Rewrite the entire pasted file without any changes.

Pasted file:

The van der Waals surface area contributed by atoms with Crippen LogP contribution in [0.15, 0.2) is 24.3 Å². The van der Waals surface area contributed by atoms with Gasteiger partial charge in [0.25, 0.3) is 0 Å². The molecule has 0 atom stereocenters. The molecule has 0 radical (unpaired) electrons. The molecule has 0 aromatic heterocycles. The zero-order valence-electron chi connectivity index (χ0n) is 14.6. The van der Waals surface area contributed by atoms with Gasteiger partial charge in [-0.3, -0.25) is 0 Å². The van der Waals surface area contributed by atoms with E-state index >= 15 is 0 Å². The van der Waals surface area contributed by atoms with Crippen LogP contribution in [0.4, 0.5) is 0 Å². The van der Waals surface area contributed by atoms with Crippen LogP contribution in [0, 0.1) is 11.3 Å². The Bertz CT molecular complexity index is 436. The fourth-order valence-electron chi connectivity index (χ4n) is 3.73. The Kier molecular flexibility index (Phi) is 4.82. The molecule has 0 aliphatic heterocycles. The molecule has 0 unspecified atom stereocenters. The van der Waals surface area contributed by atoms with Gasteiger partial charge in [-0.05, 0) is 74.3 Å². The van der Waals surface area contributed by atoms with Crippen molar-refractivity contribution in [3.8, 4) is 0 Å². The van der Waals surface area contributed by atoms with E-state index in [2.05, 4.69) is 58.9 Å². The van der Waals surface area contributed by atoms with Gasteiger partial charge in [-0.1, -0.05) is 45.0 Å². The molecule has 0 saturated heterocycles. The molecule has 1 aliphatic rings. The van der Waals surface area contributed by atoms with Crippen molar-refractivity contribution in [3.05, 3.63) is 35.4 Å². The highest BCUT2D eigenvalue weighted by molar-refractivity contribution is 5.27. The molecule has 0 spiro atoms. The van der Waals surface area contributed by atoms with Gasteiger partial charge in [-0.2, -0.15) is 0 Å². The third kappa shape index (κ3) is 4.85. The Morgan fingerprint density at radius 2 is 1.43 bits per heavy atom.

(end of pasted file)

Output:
The van der Waals surface area contributed by atoms with Crippen LogP contribution in [0.15, 0.2) is 24.3 Å². The van der Waals surface area contributed by atoms with Gasteiger partial charge in [0.25, 0.3) is 0 Å². The molecule has 0 atom stereocenters. The molecule has 0 radical (unpaired) electrons. The molecule has 0 aromatic heterocycles. The zero-order valence-electron chi connectivity index (χ0n) is 14.6. The van der Waals surface area contributed by atoms with Gasteiger partial charge in [-0.3, -0.25) is 0 Å². The van der Waals surface area contributed by atoms with E-state index >= 15 is 0 Å². The van der Waals surface area contributed by atoms with Crippen LogP contribution in [0.4, 0.5) is 0 Å². The van der Waals surface area contributed by atoms with Crippen LogP contribution in [0, 0.1) is 11.3 Å². The Bertz CT molecular complexity index is 436. The fourth-order valence-electron chi connectivity index (χ4n) is 3.73. The Kier molecular flexibility index (Phi) is 4.82. The molecule has 0 aliphatic heterocycles. The molecule has 0 unspecified atom stereocenters. The van der Waals surface area contributed by atoms with Gasteiger partial charge in [-0.05, 0) is 74.3 Å². The van der Waals surface area contributed by atoms with Crippen molar-refractivity contribution in [3.8, 4) is 0 Å². The van der Waals surface area contributed by atoms with E-state index in [2.05, 4.69) is 58.9 Å². The van der Waals surface area contributed by atoms with Gasteiger partial charge in [-0.1, -0.05) is 45.0 Å². The molecule has 0 saturated heterocycles. The molecule has 1 aliphatic rings. The van der Waals surface area contributed by atoms with Crippen molar-refractivity contribution in [3.05, 3.63) is 35.4 Å². The highest BCUT2D eigenvalue weighted by molar-refractivity contribution is 5.27. The molecule has 0 spiro atoms. The van der Waals surface area contributed by atoms with Gasteiger partial charge in [-0.2, -0.15) is 0 Å². The third kappa shape index (κ3) is 4.85. The Morgan fingerprint density at radius 2 is 1.43 bits per heavy atom.